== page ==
As it is December, and as Tamara posted below, both SUDes classes had final crits 5-6th December and our exhibition (partially set up by me) is now open until at least the end of January. For all of you who’ve had architectural education before, you’ll be familiar with crits, but for those who aren’t they are an experience unlike any other course.
For the Urban Dynamics crit, students presented over two days to a critic panel that contained the lead tutor, course assistant, and in our case eight different guest critics, all of whom we had met in previous courses or during the semester. The semester already contained a very high number of critiques and presentations, and the majority of the class were unhappy with the amount. Some critics are fairly important people, for example Harrison Fraker from UC Berkeley, Martin Arfalk from Mandaworks and Jenny Osuldsen from Snøhetta. They should each bring something different to the discussion. The presenting student has 7-8 minutes to explain their work, followed by up to 12 minutes of discussion, though this often overruns. Everyone has to have six A1 presentation boards filled with the required/appropriate drawings, images and diagrams and at least two physical models. As the design site in China was huge and the majority weren’t so close to being finished, there’s always a lot to discuss so the critics end up focusing on discussing just one or two things. Some major project issues therefore may not be mentioned.
Another difference is that comments are usually less harsh/aggressive. Here, positive and gently constructive comments are given, which for internationals used to another system can be quite jarring. I am one of these people. The expectation is that you mine the correct information from subtle hints within what the critics and tutors say, i.e. “I think this is very good; did you think of [insert thing you’ve never thought of or heard of]” really means “I do not like how you’ve done it and you must change the entire thing to the suggestion,” which is how it would usually be experienced in most places. For example, something I and others had confidently understood as positive praise the whole semester turned out to be constant hinting that it should be adjusted.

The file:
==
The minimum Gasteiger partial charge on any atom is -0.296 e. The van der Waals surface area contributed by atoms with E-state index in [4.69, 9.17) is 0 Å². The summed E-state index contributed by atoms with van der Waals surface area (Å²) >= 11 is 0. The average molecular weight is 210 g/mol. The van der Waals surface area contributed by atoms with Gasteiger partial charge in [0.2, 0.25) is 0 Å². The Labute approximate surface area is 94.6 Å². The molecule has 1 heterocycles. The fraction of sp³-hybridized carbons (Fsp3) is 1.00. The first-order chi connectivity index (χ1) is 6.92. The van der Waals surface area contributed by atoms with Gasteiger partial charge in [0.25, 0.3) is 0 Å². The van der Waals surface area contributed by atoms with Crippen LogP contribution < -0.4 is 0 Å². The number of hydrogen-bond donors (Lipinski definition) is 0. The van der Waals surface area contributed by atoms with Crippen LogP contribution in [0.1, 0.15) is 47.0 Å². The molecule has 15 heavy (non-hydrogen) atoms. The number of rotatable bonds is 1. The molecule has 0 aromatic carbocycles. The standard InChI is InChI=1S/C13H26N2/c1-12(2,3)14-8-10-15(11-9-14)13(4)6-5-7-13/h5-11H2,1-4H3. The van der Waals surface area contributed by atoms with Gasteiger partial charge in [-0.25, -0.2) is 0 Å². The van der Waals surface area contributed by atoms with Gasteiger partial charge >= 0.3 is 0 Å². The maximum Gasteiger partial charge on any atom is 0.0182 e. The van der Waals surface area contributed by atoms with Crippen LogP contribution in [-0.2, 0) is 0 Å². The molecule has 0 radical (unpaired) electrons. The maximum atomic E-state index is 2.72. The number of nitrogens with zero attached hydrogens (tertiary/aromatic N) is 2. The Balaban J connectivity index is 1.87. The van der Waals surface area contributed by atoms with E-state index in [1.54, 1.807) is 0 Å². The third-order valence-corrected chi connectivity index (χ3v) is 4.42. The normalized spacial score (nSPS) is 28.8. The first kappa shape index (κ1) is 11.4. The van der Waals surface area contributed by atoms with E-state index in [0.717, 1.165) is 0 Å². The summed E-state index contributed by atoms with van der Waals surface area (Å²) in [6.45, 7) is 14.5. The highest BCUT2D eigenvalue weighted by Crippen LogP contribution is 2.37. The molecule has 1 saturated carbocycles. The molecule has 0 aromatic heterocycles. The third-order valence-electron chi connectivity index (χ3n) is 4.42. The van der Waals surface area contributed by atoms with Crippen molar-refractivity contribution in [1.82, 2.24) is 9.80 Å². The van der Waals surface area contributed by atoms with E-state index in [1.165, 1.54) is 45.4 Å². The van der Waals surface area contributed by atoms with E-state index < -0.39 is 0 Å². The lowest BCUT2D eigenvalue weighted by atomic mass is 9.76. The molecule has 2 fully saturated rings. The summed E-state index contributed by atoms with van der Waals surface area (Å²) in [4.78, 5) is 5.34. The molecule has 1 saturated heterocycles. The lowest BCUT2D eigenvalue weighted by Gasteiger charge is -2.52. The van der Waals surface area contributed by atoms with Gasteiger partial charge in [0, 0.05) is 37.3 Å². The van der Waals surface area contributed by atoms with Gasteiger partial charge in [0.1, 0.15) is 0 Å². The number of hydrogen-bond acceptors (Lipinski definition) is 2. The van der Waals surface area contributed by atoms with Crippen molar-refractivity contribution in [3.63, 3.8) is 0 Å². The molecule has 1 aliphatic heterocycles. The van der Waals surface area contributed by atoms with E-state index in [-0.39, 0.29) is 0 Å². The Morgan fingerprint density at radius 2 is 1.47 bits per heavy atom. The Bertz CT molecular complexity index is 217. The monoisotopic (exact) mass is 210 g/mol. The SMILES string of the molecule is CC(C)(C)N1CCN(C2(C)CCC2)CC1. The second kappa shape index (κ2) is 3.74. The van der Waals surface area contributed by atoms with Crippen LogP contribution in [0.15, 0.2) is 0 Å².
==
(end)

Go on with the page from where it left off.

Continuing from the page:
It means that the learning atmosphere appears more chill and relaxed, but under the surface contributes to stress usually more visible elsewhere. I ended up along with much of the class working on my project a lot after the crit (see Tamara’s post). Don’t get me wrong, the Swedish way of architectural study is still less intense than anywhere else I’ve heard of. I worked less evenings in studio than I ever did in my undergraduate degree and the work itself is no more difficult – it’s simply time-consuming (the bigger the site, the longer it takes) and therefore artificially giant in volume. Despite this, social time ended up pretty much eliminated from my life during the second half of the semester.
The good thing is that we are eased in. The site for Sustainable Urban Recycling (semester 1) is relatively small, and each semester the site increases in size, distance from studios, and complexity. By the time third semester comes around you are used to how everything works. The staff also work very hard to listen to the concerns of students and usually try their best to accommodate our needs or requests. I’m very very glad the semester is over, but disappointed in the result of the semester’s work, as perhaps are many of my classmates. I will update again soon finally with a photo gallery from our trip to China in October. Have a great holiday season!